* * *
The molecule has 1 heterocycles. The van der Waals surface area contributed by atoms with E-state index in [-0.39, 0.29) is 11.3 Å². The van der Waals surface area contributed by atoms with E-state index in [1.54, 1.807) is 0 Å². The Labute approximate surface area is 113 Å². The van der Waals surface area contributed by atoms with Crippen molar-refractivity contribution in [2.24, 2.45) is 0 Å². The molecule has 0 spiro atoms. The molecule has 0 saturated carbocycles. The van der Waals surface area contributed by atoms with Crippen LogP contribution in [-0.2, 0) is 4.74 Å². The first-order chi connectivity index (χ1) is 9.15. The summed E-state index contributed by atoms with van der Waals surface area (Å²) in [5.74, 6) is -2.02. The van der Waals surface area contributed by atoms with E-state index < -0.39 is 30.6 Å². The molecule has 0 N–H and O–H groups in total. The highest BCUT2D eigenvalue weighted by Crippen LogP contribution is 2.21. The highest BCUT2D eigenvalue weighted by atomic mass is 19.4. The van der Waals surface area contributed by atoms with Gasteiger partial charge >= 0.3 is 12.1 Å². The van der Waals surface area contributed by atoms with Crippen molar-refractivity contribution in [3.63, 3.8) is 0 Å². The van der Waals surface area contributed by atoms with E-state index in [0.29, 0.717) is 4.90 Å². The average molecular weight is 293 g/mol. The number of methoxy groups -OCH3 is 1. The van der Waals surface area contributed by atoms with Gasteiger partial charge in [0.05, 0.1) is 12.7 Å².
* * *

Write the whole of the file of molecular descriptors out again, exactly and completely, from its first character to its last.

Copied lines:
The molecule has 1 heterocycles. The van der Waals surface area contributed by atoms with E-state index in [-0.39, 0.29) is 11.3 Å². The van der Waals surface area contributed by atoms with E-state index in [1.54, 1.807) is 0 Å². The Labute approximate surface area is 113 Å². The van der Waals surface area contributed by atoms with Crippen molar-refractivity contribution in [2.24, 2.45) is 0 Å². The molecule has 0 spiro atoms. The molecule has 0 saturated carbocycles. The van der Waals surface area contributed by atoms with Crippen LogP contribution in [-0.2, 0) is 4.74 Å². The first-order chi connectivity index (χ1) is 9.15. The summed E-state index contributed by atoms with van der Waals surface area (Å²) in [5.74, 6) is -2.02. The van der Waals surface area contributed by atoms with E-state index < -0.39 is 30.6 Å². The molecule has 0 N–H and O–H groups in total. The highest BCUT2D eigenvalue weighted by Crippen LogP contribution is 2.21. The highest BCUT2D eigenvalue weighted by atomic mass is 19.4. The van der Waals surface area contributed by atoms with Gasteiger partial charge >= 0.3 is 12.1 Å². The van der Waals surface area contributed by atoms with Crippen molar-refractivity contribution in [3.63, 3.8) is 0 Å². The van der Waals surface area contributed by atoms with E-state index in [0.29, 0.717) is 4.90 Å². The average molecular weight is 293 g/mol. The number of methoxy groups -OCH3 is 1. The van der Waals surface area contributed by atoms with Gasteiger partial charge in [0.05, 0.1) is 12.7 Å².